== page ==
The ketogenic or “keto” diet has gained traction in recent years as a weight loss tool. It involves eating very few carbs, moderate amounts of protein, and high amounts of fat (1).

By depleting your body of carbs, the keto diet induces ketosis, a metabolic state in which your body burns fat for fuel instead of carbs (1).

Staying in ketosis can be challenging, and some people turn to artificial sweeteners like aspartame to help keep their carb intake low.

However, you may wonder whether using aspartame affects ketosis.

This article explains what aspartame is, describes its effects on ketosis, and lists its potential downsides.

Aspartame is a low-calorie artificial sweetener that’s widely used in diet sodas, sugar-free gum, and other food products. It’s created by fusing two amino acids — phenylalanine and aspartic acid (2).

Your body naturally produces aspartic acid, whereas phenylalanine comes from food.

Aspartame is a very sweet sugar substitute with 4 calories per 1-gram serving packet. Sold under several brand names, including NutraSweet and Equal, it’s generally considered safe for consumption (2, 3, 4).

The Food and Drug Administration (FDA) defines the Acceptable Daily Intake (ADI) for aspartame to be 23 mg per pound (50 mg per kg) of body weight (3).

Meanwhile, the European Food Safety Authority (EFSA) has defined the ADI to be 18 mg per pound (40 mg per kg) of body weight (3).

For context, a 12-ounce (350-ml) can of diet soda contains about 180 mg of aspartame. This means a 175-pound (80-kg) person would have to drink 23 cans of diet soda to surpass the FDA’s limit for aspartame — or 18 cans by EFSA’s standards.


Aspartame is a low-calorie sweetener that’s generally considered safe for consumption. It’s widely used in diet sodas, sugar-free gum, and many other food products.

To achieve ketosis and maintain it, your body needs to be depleted of carbs.

If enough carbs are added back into your diet, you’ll exit ketosis and return to burning carbs for fuel.

Most keto diets limit carbs to about 5–10% of your daily calorie intake. On a diet of 2,000 calories per day, this equates to 20–50 grams of carbs per day (5).

Aspartame provides less than 1 gram of carbs per 1-gram serving packet (4).

Studies have found that it does not increase your blood sugar levels. One study in 100 people found that consuming aspartame twice weekly for 12 weeks had no effect on participants’ blood sugar levels, body weight, or appetite (1, 5, 6, 7).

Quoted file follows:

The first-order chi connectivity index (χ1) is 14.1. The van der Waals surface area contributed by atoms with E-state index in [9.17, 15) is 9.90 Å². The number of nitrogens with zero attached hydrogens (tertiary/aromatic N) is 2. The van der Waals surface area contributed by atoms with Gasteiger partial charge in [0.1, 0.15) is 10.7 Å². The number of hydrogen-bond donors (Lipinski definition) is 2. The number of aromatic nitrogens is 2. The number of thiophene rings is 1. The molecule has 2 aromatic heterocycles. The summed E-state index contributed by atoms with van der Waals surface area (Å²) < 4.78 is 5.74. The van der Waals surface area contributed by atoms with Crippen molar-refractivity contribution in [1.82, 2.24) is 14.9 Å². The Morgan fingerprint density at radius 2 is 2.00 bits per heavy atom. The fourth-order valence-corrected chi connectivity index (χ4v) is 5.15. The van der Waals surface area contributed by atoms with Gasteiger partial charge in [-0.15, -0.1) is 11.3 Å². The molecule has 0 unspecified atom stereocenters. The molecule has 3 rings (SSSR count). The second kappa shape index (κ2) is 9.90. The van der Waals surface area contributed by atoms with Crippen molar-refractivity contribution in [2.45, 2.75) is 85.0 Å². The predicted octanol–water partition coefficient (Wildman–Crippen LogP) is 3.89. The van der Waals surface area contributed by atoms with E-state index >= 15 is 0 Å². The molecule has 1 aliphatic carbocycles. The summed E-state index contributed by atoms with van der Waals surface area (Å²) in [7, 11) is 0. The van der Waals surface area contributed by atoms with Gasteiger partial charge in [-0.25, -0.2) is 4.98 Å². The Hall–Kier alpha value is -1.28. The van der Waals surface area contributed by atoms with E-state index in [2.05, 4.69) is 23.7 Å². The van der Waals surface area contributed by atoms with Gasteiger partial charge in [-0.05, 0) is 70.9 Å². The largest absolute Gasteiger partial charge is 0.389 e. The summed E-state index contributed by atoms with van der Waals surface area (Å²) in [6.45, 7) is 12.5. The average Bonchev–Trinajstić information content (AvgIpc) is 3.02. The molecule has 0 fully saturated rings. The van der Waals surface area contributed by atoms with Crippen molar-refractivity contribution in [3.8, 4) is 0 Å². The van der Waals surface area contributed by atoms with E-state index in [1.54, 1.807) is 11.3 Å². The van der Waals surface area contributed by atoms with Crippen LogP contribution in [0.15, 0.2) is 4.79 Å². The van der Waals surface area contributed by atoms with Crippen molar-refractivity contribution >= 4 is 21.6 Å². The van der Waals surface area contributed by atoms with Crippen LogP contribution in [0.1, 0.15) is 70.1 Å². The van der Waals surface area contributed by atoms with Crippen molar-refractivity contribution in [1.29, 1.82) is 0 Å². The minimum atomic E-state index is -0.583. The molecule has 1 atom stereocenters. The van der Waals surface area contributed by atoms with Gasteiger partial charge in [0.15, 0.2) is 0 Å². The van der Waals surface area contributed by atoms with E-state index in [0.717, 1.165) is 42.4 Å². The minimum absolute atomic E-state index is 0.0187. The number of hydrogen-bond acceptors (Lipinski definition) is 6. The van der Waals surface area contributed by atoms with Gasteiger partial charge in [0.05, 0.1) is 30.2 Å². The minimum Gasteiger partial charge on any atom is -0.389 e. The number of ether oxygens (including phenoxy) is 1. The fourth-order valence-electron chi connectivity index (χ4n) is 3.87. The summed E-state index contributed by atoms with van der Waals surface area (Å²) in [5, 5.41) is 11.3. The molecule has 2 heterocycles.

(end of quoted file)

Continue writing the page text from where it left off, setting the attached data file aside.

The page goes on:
Furthermore, given that it’s quite sweet — up to 200 times sweeter than table sugar — you’re likely to consume it in modest amounts (1).


Aspartame provides very few carbs and thus does not increase your blood sugar levels when consumed in safe amounts.

As aspartame does not increase your blood sugar levels, it likely won’t cause your body to exit ketosis (5, 6, 7).

In one study, 31 people followed the Spanish Ketogenic Mediterranean diet, a type of keto diet that incorporates a lot of olive oil and fish. They were allowed to use artificial sweeteners, including aspartame (8).

After 12 weeks, participants had lost an average of 32 pounds (14.4 kg), and their blood sugar levels had decreased by an average of 16.5 milligrams per deciliter. Most notably, the use of aspartame did not affect ketosis (8).


Given that aspartame does not increase your blood sugar levels, it likely won’t affect ketosis when consumed in moderate amounts.

Aspartame’s effects on ketosis have not been studied specifically, and the long-term effects of keto diets — with or without aspartame — are unknown (5).

While this sweetener is generally considered safe in most people, there are some considerations to keep in mind.

People who have phenylketonuria should not consume aspartame, as it can be toxic. Phenylketonuria is a genetic condition in which your body cannot process the amino acid phenylalanine — one of the main components of aspartame (3, 9).

Additionally, those who take certain medications for schizophrenia should steer clear of aspartame, as the phenylalanine in the sweetener may worsen potential side effects, potentially affecting muscle control (10).

Furthermore, some feel that it’s unsafe to consume any amount of this sweetener. However, this has not been well studied. More research on using aspartame while following a keto diet is needed (2, 3).

If you consume aspartame while on a keto diet, make sure to do so in moderation to stay within the allowed number of carbs that will keep you in ketosis.


Aspartame is generally considered safe, but it should be consumed in modest amounts to keep you in ketosis. More research on the direct effects of aspartame on ketosis is needed.

Aspartame can be useful on the keto diet, adding some sweetness to your food while providing only 1 gram of carbs per 1-gram serving packet.

As it doesn’t raise your blood sugar, it likely won’t affect ketosis.

While aspartame is generally considered safe for most people, its use on a keto diet has not been studied thoroughly.

Thus, you should be sure to stay below the Acceptable Daily Intake and use aspartame modestly to help maintain your keto diet.